Saland outlines his issues as he seeks 11th Senate term

POUGHKEEPSIE–State Senator Steven Saland, a Republican who has represented the 41st District for the last 20 years, announced in April that he would seek another two-year term in November. The district includes all of Columbia County and much of Dutchess, and this year Mr. Saland is facing a challenge from Democrat Didi Barrett.

Mr. Saland, who says he is as frustrated and angry as his constituents, if not more so, spoke last week by phone with The Columbia Paper, addressing the economy, taxes, schools and government reform in between a legislative session and a committee meeting.

Although there was a brief period earlier this year when the GOP managed to wrest nominal control of the Senate from the Democratic majority, Democrats regained quickly their slim majority in the upper house. Asked whether he can still be effective as a member of the minority party, Mr. Saland said, “I’ve been outspoken and one of the leaders on the floor. My constituents didn’t send me to acquiesce in this tax and spend madness by this one-party governance.”

The way he sees it, the Democrats have turned their backs on the budget reform act passed unanimously by the Senate in 2007, a law that he said provided greater transparency and worked well in 2008 but has been ignored ever sense. He decried the recent budget process under the Democratic leadership in the state as “impervious to public scrutiny,” saying the process leaves out voice of upstate New Yorkers.

“If you’re not from the City or suburbs, you have little or no say in what’s going on,” he said. He accused Democrats of squandering federal economic stimulus money “by overspending. It will create a more difficult situation this year and next when it could have been used to lessen pain.”

The state budget is more than two months overdue, and Mr. Saland said the Senate majority’s budget proposal would increase spending by 10%, or $12 billion, increasing taxes by $8.5 billion.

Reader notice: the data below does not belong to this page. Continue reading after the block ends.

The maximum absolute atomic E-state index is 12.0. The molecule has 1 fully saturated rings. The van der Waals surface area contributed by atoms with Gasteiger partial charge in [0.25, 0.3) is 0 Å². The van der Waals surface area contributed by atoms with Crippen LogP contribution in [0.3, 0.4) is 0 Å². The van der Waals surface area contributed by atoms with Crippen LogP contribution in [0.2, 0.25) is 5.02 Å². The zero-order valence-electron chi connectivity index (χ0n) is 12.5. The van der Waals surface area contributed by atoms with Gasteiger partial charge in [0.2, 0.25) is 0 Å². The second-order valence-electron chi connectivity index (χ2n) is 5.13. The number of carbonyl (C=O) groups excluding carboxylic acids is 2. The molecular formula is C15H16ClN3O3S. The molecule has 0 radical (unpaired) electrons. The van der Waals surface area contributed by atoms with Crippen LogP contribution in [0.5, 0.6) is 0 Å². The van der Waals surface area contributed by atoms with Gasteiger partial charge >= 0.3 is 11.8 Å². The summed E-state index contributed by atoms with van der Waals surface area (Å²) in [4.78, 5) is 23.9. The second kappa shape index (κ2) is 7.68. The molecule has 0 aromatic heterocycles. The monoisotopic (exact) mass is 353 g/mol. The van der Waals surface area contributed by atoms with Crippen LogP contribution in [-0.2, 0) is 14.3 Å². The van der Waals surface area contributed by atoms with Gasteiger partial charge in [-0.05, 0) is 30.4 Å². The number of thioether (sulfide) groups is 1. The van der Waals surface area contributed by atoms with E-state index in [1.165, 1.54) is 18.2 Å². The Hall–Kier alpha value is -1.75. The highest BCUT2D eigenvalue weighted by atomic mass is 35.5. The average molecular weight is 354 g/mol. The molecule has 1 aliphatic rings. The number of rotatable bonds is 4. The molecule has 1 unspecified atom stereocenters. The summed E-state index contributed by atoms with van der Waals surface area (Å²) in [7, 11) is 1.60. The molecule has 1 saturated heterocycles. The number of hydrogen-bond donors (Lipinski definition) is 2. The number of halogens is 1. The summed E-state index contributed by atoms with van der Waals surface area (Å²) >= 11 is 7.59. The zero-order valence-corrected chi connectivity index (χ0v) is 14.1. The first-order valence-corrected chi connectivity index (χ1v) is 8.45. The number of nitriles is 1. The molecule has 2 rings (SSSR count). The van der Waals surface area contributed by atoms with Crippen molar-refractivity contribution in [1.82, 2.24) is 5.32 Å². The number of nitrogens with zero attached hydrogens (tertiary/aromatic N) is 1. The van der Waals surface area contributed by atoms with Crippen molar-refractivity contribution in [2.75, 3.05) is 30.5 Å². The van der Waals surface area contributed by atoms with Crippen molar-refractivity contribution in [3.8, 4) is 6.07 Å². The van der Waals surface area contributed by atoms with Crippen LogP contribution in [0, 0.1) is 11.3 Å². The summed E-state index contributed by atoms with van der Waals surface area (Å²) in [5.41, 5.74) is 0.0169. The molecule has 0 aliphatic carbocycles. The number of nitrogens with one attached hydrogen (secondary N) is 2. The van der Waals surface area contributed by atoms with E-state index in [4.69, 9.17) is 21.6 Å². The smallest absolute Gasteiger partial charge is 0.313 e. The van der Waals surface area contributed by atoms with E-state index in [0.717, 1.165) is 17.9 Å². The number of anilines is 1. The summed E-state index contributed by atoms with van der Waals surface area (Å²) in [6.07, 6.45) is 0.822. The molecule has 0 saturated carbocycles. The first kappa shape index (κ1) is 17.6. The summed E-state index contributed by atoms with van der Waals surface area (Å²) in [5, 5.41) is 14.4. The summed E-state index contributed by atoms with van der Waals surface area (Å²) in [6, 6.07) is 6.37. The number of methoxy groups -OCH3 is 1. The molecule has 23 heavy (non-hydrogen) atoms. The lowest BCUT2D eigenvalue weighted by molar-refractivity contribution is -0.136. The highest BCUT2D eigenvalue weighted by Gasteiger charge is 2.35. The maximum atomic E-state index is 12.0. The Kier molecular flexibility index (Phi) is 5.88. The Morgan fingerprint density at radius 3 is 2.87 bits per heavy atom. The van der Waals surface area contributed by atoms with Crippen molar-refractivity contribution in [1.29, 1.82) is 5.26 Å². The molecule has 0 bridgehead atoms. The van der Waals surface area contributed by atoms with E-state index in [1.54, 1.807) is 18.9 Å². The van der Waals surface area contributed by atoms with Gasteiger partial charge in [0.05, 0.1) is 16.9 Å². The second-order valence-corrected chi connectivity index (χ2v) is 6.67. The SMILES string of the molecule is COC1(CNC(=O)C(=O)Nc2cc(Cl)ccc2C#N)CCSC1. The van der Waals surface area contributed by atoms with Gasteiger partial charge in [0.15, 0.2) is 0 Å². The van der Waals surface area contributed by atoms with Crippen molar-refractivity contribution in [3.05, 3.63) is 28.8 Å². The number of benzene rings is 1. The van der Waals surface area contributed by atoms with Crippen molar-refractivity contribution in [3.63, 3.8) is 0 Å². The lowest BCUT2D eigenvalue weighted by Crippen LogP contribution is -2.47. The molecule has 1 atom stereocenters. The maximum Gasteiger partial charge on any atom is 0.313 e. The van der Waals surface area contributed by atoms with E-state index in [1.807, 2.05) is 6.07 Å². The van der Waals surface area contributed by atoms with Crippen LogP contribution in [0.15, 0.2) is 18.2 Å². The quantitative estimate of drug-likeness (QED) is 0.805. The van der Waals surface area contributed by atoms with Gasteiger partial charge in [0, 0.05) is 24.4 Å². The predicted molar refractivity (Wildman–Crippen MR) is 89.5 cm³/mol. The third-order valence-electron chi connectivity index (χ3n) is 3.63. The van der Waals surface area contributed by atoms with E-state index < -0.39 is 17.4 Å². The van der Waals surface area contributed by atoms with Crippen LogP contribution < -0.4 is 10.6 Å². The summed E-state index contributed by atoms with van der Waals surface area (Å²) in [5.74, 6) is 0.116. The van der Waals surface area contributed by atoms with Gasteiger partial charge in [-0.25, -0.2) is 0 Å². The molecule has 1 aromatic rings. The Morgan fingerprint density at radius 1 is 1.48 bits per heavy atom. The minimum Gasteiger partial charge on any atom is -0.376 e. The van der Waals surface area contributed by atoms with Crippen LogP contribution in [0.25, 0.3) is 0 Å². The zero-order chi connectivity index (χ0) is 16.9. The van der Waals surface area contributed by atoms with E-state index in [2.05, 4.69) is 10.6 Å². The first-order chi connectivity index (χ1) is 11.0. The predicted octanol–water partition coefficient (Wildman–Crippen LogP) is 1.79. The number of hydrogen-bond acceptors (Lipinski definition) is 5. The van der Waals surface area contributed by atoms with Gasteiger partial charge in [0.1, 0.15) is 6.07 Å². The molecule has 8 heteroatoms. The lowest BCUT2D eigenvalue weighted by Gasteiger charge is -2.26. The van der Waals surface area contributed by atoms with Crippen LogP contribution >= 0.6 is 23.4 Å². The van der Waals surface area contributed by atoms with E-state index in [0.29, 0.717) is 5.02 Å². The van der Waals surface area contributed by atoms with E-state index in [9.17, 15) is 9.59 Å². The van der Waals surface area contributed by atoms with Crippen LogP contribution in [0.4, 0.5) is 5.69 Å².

“The government can’t control the economy; whenever it has attempted to it has failed. The only thing it can do is incentivize or impede job creation. We’re seeing impeding,” he said.

The senator, who served in the Assembly before he won election to the Senate in 1990, said that higher taxes keep business from expanding here, discourage others from moving into the state, and prompt some firms to leave.

The previous budget’s so-called “millionaires’ tax” didn’t raise much money, he said. And he believes a proposal for a new stock transfer tax, a plan that NYSUT, the large teachers’ union, believes would yield money for schools, might actually lead financial firms to depart for New Jersey.

While public education costs have increased well over the rate of inflation for a number of years, Mr. Saland is proud that during the six years he served as chairman of the Senate Education Committee, the state did not adopt any unfunded mandates. He called the real property tax system “not related to reality,” and urged the use of income and sales taxes to generate future income for schools, with a tax cap as a possibility.

He said state government need reform, and he faulted Democrats for not making good on promises to adopt reform measures.

Asked about the short-lived and politically unpopular legislative coup staged by Senate Republicans leaders, Mr. Saland said, “My initial reaction was I wanted no part of it. If you lie down with dogs you get fleas.” But he said he agreed to the tactic to achieve “some form of balance” in the effort to impose a new payroll tax for all businesses in Dutchess and 12 other counties. The tax is intended to help fund the Metropolitan Transportation Authority. “With one vote we could have stopped the MTA bill,” he said.

He said Columbia County is fortunate not to have become part of the MTA service area. It will not be affected by the new tax.

Looking at the difficulties ahead for a state facing a $9-billion deficit, Mr. Saland said, “I won’t abandon the ship simply because it’s in troubled waters. I have made a commitment to my community and my region. I have devoted a substantial part of my life to this work. I refuse to throw in towel just because times are difficult.”

And though he said Andrew Cuomo, the Democratic candidate for governor, had plagiarized the jobs bill in his platform from a GOP proposal, he praised Mr. Cuomo for his commitment to a state spending cap. Mr. Saland said that no matter who is elected governor in November, the state’s new chief executive will be someone who “gets it.”

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